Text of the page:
We were cuddled on the couch reading from a Dr. Seuss book: “If you keep your eyes open enough, oh, the stuff you will learn. Oh, the most wonderful stuff.”
Oh, yes! We learn so much “stuff” as we homeschool – even mom! Although I’ve been homeschooling for years, I’m still learning…and unfortunately some things have taken me longer to learn than others!
Here are a few of the most important lessons I have learned along our homeschooling journey so far:
Don’t be a slave to your curriculum
Often as we homeschoolers start out, we tend to be so concerned about doing everything “just right” that we can easily become a slave to the curriculum we are using. Unfortunately, my oldest was definitely the guinea pig in our homeschooling adventure, but I eventually learned that I know my child and my time best. Although I believe review is very important, sometimes my child does not need to do … every … single … math problem on the page, and I don’t have to review every concept the curriculum says.
<GASP!> Did I really just say that?
Yes, and coming to that realization can be so releasing!
On the other hand, if your child is struggling with something and getting frustrated, take a break from it and come back at another time, but whatever you do, don’t let your curriculum make you a slave, take the joy of learning from your children, or lead you down the road to burn out!
Seek outside help/expertise if needed
When my oldest was a junior in high school, I paid a friend, who was an English teacher, to grade and comment on my son’s compositions. Since he was going to be taking dual enrollment classes at college the next year, I wanted him to have someone else’s input besides mine before heading into college classes. I’m not sure if it was more for building his confidence or mine, but either way, I’m glad we did it.
Maybe there is an area that you don’t really feel comfortable or qualified to teach. Is there a friend who can oversee that subject or teach it for you? Maybe you can even make an even swap. They teach that math class, and you teach the composition class. You don’t have to be super mom and do it all!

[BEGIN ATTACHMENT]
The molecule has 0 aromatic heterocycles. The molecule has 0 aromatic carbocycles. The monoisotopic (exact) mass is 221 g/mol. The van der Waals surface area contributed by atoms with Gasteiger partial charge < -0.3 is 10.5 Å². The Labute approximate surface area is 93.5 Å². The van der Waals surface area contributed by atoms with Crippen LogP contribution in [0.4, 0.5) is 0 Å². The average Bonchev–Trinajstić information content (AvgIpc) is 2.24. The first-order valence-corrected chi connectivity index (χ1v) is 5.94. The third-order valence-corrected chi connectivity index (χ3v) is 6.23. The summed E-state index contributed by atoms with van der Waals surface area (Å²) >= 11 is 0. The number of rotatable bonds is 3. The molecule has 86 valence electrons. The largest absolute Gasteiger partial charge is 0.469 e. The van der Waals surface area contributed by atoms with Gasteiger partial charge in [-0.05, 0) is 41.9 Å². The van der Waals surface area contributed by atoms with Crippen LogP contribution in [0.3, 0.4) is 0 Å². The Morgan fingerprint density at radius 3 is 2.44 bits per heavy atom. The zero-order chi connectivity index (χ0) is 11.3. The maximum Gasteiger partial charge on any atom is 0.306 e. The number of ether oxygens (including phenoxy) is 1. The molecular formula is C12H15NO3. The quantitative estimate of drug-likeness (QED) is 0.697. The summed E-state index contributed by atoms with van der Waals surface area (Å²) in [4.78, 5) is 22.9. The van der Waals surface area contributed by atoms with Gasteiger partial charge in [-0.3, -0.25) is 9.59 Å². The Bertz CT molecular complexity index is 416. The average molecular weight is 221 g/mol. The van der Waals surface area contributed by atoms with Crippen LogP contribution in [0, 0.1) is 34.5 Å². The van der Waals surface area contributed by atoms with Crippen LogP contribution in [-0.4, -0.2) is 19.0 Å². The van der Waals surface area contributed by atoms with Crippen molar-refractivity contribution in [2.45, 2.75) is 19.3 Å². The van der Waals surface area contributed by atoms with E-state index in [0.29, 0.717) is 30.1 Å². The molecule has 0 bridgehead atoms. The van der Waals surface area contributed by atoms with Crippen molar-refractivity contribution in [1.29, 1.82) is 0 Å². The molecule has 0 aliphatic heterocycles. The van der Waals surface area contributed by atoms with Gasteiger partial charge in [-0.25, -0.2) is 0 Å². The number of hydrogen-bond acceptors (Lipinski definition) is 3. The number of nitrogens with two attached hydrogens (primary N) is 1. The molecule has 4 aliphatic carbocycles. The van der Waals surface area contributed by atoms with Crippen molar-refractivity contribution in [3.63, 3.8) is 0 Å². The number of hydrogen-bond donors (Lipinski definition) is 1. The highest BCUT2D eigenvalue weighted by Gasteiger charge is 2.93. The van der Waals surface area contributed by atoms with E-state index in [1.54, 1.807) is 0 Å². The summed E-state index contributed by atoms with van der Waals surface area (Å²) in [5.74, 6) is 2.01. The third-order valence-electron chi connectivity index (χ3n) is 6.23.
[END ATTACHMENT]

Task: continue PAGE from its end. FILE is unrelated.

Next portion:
Remember: Each child is different
As my second and third child came into the homeschooling scene, I used the exact curriculum with them that I had used for my oldest, but as they got older, I realized that I not only needed to explore new and different curriculum available, but I also needed to consider that each of my children’s interests and learning styles are different. Just because one curriculum worked for my first child, that does not mean it will be the best fit for the others.
For example, when I saw that my daughter really loved studying health but was only getting a few weeks of it every year in the curriculum we were using, I switched to Apologia’s Exploring Creation with Anatomy and Physiology for her 6th grade year. She loved it!
Currently my daughter is using Apologia’s Physical Science. My boys took the same Apologia classes using the CDs because they love using the computer. My daughter prefers to curl up on the couch with a book in her hands, so we opted to get her the book instead of having her at the computer like we did last year. She is much happier!
Last year I noticed that my second son had a creative bent toward story writing. Instead of having him take the same language class as his brother, this year I switched him to The One Year Adventure Novel. He has only been doing it for two weeks so far, but he has already excitedly hinted to me about his plot idea and characters for his novel.